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6 startups transforming the grocery technology industry

From automation to food waste, customer engagement to digital value creation, these six startups are making a name for themselves in the grocery industry.

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grocery technology


From automation to food waste, customer engagement to digital value creation, these six startups are making a name for themselves in grocery technology: Amoobi, Hyer, Huloop Automation, OjaExpress, Sifter and Verneek. Earlier this month, executives with each grocery technology company had the opportunity to pitch their platforms at FMI – The Food Industry Association’s Midwinter Executive Conference for a chance to be named FMITech’s tech startup pitch winner of the year, which was voted on by attending FMI members. 

“Retailers have been accelerating their investments across a wide range of technologies and are seeing many initiatives pay off by enhancing overall capabilities,” said Doug Baker, FMI’s vice president of industry relations. “We know from our research that most food retailers and suppliers expect their technology expenses to increase in coming years. This competition aligns with our members’ needs for creating operational and financial efficiencies in addition to enhancing the grocery shopping experience for their consumers.”

Here’s a breakdown of FMI’s winning grocery technology startup, along with the close contenders.

And the winner is …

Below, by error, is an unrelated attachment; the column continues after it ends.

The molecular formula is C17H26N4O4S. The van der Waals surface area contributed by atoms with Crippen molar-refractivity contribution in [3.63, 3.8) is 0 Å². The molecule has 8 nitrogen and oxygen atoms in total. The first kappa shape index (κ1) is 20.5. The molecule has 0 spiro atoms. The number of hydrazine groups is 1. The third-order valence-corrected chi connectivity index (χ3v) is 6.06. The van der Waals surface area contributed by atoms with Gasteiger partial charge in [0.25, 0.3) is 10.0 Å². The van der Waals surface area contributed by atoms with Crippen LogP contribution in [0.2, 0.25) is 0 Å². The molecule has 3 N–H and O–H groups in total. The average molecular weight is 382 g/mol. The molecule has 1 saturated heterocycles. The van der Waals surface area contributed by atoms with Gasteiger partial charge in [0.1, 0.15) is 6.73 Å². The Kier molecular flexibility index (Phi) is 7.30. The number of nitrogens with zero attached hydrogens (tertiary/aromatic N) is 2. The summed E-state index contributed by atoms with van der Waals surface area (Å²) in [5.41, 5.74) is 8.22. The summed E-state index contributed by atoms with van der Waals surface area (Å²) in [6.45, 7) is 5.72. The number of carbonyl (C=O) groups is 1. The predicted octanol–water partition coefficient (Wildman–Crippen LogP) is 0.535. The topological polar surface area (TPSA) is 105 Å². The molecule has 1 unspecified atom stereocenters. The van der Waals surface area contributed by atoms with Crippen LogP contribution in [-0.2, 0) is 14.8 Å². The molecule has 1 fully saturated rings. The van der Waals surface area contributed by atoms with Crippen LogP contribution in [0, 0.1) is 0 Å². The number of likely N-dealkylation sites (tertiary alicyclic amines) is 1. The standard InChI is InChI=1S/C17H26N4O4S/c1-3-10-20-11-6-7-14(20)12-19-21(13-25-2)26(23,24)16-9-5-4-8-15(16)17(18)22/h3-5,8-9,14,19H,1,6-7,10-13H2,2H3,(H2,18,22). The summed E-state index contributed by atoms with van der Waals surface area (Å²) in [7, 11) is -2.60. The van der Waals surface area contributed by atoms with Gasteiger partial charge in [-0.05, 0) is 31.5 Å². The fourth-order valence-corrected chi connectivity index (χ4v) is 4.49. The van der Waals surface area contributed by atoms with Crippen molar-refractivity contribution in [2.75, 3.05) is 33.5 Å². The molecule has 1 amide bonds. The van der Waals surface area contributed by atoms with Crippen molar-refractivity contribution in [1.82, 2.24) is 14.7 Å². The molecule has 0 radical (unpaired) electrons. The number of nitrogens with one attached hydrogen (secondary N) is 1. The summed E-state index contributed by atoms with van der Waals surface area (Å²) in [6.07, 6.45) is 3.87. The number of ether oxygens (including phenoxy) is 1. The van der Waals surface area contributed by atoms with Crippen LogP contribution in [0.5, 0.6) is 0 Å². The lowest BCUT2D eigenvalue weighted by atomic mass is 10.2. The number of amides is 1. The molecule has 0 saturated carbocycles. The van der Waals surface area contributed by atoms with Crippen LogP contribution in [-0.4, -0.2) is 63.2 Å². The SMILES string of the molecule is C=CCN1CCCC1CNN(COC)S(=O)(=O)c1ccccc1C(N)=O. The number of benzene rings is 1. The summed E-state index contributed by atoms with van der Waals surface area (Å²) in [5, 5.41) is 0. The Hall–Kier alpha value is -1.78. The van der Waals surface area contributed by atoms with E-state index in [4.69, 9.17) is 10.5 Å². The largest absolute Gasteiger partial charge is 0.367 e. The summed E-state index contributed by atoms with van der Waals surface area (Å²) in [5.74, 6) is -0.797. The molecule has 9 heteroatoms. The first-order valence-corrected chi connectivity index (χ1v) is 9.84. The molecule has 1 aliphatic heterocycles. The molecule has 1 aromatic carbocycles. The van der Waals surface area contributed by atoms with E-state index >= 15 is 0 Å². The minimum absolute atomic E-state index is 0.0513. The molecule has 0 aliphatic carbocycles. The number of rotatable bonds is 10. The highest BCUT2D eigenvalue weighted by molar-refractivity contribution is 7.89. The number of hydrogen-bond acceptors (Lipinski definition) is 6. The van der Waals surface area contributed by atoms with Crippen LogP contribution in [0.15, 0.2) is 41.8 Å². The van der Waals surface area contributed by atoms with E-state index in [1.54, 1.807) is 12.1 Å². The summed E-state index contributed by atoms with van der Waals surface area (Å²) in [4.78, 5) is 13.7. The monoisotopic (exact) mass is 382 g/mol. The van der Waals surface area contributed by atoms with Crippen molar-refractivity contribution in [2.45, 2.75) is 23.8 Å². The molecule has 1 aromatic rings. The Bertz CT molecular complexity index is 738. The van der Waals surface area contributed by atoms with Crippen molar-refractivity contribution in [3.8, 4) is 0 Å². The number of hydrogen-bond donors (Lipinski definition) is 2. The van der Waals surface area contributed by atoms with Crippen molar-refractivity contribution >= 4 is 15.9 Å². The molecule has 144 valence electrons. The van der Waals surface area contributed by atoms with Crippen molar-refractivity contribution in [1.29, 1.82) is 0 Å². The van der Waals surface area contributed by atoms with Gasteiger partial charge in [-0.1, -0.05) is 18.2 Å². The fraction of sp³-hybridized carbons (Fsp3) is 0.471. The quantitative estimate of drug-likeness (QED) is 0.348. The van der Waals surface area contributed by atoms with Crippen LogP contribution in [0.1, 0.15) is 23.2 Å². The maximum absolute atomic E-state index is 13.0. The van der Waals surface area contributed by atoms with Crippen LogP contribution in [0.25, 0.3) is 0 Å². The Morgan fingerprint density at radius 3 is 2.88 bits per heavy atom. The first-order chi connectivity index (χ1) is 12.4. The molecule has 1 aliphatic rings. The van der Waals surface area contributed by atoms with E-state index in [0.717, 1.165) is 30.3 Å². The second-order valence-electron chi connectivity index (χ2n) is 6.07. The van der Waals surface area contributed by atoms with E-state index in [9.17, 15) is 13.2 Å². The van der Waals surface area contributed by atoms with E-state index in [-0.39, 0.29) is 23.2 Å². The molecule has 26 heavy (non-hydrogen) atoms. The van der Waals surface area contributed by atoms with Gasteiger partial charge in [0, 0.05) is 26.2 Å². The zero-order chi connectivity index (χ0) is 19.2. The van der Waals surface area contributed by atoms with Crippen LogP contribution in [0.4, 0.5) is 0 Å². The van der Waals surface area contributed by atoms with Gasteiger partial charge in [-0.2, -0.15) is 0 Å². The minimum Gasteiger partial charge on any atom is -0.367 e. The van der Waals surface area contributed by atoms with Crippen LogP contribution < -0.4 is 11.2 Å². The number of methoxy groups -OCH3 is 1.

Hyer: A hiring process automation tool

A job search app that was launched in Michigan in 2019, Hyer connects workers with job opportunities and retailers with workers for on-demand “gig” jobs such as stocking, warehousing, merchandising and more in the 27 states in which it currently operates. The hiring process automation tool was built with a three-fold mission in mind: to empower people, create and connect opportunities and support the communities it serves.

“Hyer is disrupting the labor landscape by giving people the flexibility they want, all while providing businesses with on-demand help,” said Dan DelGiudice, Hyer’s vice president of business development and partnership and former Shipt vice president. “It’s an enormous opportunity to build the future of how people collectively work.”

The other contenders

Amoobi: An AI shopper behavior monitoring system

Amoobi is a space optimization consultancy that combines in-depth customer acquisition data with retail experience to help clients understand what their customers are doing on their store floor and maximize efficiency. Founded in 2011 by Olivier Delangre, Fabrice Dossin and Laurent Gosselin, it has worked with vendors from Ahold Delhaize, ALDI, Carrefour and more.

Amoobi anonymously measures the customer path through stores using 3D sensors and uses that data to provide customers with actionable plans for improving sales, such as pointing out best-case practices and high traffic areas of retail locations, thus increasing shopper conversion.

HuLoop Automation: AI-powered hyper-automation